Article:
- Professional News
- 19 March 2015
New bill amends exit tax, deductible interest and the parent/subsidiary directive
On 26 February 2015, the Danish Parliament adopted bill no. L98. L98 brings about a harmonisation of the legislation concerning exit tax as individual business owners now are entitled to a deferral scheme on payment of exit tax. The newly adopted Bill also amends the statute regarding companies’ limitation on deductible interests. Furthermore, L98 implements taxation on dividend from a subsidiary within the EU to a parent company, if the subsidiary can deduct the payment of dividend.
Exit tax on individuals’ business activities
Previously, individual business owners were not entitled to a deferral scheme on payment of exit tax.
In order to comply with a ruling of the European Court of Justice, L98 introduces a deferral scheme for individual business owners on the same basis as the deferral scheme already in place for companies. Individual business owners, who are taxable within the EU, can choose to enter into a deferral scheme, if the tax concerns assets which are transferred to or found in an EU member state. The assets of the individual business owner will, in connection with his exit, be regarded as sold at market value at the time of exit.
The deferral scheme must include all assets that are no longer taxable in Denmark. The balance of the deferral scheme corresponds to the market value of the assets that are no longer taxable in Denmark. Interest is paid on the balance, and the balance is payable within seven years, and as a result the minimum payment is 1/7 of the total balance of the deferral scheme.
The enactment of L98 expands the scope of assets subject to exit tax, as it is no longer a requirement that the assets have been used in a taxable business in Denmark.
The provision became effective on 1 March 2015.
L 98 changes section 11B (the asset test) in the Danish Company Taxation Act. According to the preparatory work to L98, well-consolidated groups of companies may in some situations unintendedly be comprised by the asset-test. These well-consolidated groups of companies may in the last couple of years have been subject to market-to-market taxation of taxable capital gains on bonds as a consequence of the declining interest level. When interest levels increase again, these groups of companies will, all else being equal, be subject to capital losses on the bonds. Before the changes to section 11B in the Danish Company Taxation Act, the well-consolidated groups of companies could at a later time be comprised by interest limitation on such capital losses.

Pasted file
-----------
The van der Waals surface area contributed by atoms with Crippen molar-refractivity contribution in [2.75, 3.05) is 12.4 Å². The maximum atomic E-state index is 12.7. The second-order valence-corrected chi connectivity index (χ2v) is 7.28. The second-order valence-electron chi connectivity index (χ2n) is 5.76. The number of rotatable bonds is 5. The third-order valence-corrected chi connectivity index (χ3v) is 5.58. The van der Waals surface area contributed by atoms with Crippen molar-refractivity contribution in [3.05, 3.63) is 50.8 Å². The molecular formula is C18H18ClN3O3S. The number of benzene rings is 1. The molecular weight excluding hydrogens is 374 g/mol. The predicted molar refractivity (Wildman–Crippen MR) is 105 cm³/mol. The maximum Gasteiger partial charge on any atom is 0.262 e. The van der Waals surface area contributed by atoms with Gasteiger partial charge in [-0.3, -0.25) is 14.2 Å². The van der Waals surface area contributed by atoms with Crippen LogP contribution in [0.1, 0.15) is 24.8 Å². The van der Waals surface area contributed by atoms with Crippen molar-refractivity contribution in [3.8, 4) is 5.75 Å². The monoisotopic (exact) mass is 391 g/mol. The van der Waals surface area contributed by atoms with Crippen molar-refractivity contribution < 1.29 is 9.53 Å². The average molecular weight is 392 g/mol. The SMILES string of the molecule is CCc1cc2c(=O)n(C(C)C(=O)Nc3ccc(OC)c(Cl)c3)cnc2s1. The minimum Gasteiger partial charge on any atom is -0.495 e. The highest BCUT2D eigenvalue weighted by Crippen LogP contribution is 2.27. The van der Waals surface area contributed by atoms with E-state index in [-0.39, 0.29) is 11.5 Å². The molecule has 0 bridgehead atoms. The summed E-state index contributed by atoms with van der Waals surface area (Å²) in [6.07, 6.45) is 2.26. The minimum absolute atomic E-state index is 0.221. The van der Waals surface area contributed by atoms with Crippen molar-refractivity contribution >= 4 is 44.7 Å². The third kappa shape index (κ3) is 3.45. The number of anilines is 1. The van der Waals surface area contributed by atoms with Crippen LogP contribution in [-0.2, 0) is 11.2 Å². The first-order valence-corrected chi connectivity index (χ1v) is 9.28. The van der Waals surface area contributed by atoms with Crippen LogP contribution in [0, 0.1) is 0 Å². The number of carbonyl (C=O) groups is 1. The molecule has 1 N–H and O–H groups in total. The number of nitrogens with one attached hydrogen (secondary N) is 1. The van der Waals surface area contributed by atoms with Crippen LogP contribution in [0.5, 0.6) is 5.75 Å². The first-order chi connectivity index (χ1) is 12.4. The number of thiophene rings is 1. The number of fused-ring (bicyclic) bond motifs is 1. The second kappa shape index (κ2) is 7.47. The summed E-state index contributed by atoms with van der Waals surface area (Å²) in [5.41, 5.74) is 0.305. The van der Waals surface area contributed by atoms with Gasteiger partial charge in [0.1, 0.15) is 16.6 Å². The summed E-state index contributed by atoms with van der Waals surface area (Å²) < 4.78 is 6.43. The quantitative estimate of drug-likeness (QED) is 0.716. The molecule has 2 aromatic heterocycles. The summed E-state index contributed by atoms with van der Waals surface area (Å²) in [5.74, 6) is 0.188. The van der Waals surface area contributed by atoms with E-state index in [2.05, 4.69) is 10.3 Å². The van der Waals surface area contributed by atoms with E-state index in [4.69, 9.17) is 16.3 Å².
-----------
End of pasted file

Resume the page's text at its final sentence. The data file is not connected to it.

Following the changes of the abovementioned rule, companies will no longer be affected by the interest limitation rule, provided the net financial expenses consist of net capital losses that exceed the net interest income of the income year. The new rule ensures that net capital losses on debt are not comprised by the interest limitation. The net capital losses on debt will instead be carried forward and set off against future net capital gains on receivables and net interest income.
The new rule will take effect for income years beginning 1 March 2015 or later.
Taxation on dividends from foreign subsidiaries
Before L98 was adopted by the Danish Parliament, Danish parent companies were taxable on dividends from subsidiary shares, if the subsidiary or a subsidiary at a lower level had been able to deduct the dividends for tax purposes. The received dividends would, however, not be taxable, if the taxation was exempt under the parent/subsidiary directive.
On 25 November 2013, the EU Commission proposed amendments to the parent/subsidiary directive. The objective of the proposed amendments was to ensure that the parent/subsidiary directive did not lead to unintended tax cuts.
When L98 was adopted, the amendments to the parent/subsidiary directive were implemented into Danish law. According to the new rules, a Danish parent company can only receive tax exempt dividends from an underlying subsidiary, if the subsidiary cannot deduct the dividends for tax purposes. The rule will apply no matter where the subsidiary is a tax resident.
The new rule applies to dividends distributed 1 March 2015 or later.
It is now possible for business owners to use the deferral scheme on payment of exit tax and the Danish tax legislation now complies with EU law.
The amendments of the asset test entail a more expedient taxation of well-consolidated groups or companies.
The current rules regarding the taxation of dividends from foreign subsidiaries that have deducted the expense will, going forward, also include dividends covered by the parent/subsidiary directive.